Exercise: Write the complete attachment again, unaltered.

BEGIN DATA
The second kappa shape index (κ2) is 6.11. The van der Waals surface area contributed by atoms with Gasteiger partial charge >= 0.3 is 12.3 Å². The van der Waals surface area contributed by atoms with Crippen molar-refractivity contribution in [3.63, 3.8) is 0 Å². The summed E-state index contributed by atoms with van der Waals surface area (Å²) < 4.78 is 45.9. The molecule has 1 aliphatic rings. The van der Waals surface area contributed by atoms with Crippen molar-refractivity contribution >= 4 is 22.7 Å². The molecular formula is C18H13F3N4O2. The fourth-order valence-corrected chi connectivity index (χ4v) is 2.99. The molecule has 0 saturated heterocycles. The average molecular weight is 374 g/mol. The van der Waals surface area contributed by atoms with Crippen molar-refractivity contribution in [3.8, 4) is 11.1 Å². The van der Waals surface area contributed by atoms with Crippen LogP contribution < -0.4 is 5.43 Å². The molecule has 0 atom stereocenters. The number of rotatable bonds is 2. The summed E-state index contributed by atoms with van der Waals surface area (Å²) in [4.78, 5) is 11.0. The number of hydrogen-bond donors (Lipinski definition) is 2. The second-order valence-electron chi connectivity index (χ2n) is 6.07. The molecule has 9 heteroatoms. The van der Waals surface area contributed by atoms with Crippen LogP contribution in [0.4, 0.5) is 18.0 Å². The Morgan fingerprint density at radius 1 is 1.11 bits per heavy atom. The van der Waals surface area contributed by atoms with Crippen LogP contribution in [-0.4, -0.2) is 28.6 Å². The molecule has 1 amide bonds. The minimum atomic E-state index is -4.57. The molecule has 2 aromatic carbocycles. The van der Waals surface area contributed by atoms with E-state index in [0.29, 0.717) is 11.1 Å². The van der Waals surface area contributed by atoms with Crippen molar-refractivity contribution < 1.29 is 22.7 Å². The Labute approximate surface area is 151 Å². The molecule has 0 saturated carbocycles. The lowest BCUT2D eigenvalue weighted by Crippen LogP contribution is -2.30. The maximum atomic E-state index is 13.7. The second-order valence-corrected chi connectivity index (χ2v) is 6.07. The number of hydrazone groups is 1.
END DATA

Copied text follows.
The second kappa shape index (κ2) is 6.11. The van der Waals surface area contributed by atoms with Gasteiger partial charge >= 0.3 is 12.3 Å². The van der Waals surface area contributed by atoms with Crippen molar-refractivity contribution in [3.63, 3.8) is 0 Å². The summed E-state index contributed by atoms with van der Waals surface area (Å²) < 4.78 is 45.9. The molecule has 1 aliphatic rings. The van der Waals surface area contributed by atoms with Crippen molar-refractivity contribution >= 4 is 22.7 Å². The molecular formula is C18H13F3N4O2. The fourth-order valence-corrected chi connectivity index (χ4v) is 2.99. The molecule has 0 saturated heterocycles. The average molecular weight is 374 g/mol. The van der Waals surface area contributed by atoms with Crippen molar-refractivity contribution in [3.8, 4) is 11.1 Å². The van der Waals surface area contributed by atoms with Crippen LogP contribution < -0.4 is 5.43 Å². The molecule has 0 atom stereocenters. The number of rotatable bonds is 2. The summed E-state index contributed by atoms with van der Waals surface area (Å²) in [4.78, 5) is 11.0. The number of hydrogen-bond donors (Lipinski definition) is 2. The second-order valence-electron chi connectivity index (χ2n) is 6.07. The molecule has 9 heteroatoms. The van der Waals surface area contributed by atoms with Crippen LogP contribution in [0.4, 0.5) is 18.0 Å². The Morgan fingerprint density at radius 1 is 1.11 bits per heavy atom. The van der Waals surface area contributed by atoms with Crippen LogP contribution in [-0.4, -0.2) is 28.6 Å². The molecule has 1 amide bonds. The minimum atomic E-state index is -4.57. The molecule has 2 aromatic carbocycles. The van der Waals surface area contributed by atoms with E-state index in [0.29, 0.717) is 11.1 Å². The van der Waals surface area contributed by atoms with Crippen molar-refractivity contribution < 1.29 is 22.7 Å². The Labute approximate surface area is 151 Å². The molecule has 0 saturated carbocycles. The lowest BCUT2D eigenvalue weighted by Crippen LogP contribution is -2.30. The maximum atomic E-state index is 13.7. The second-order valence-corrected chi connectivity index (χ2v) is 6.07. The number of hydrazone groups is 1.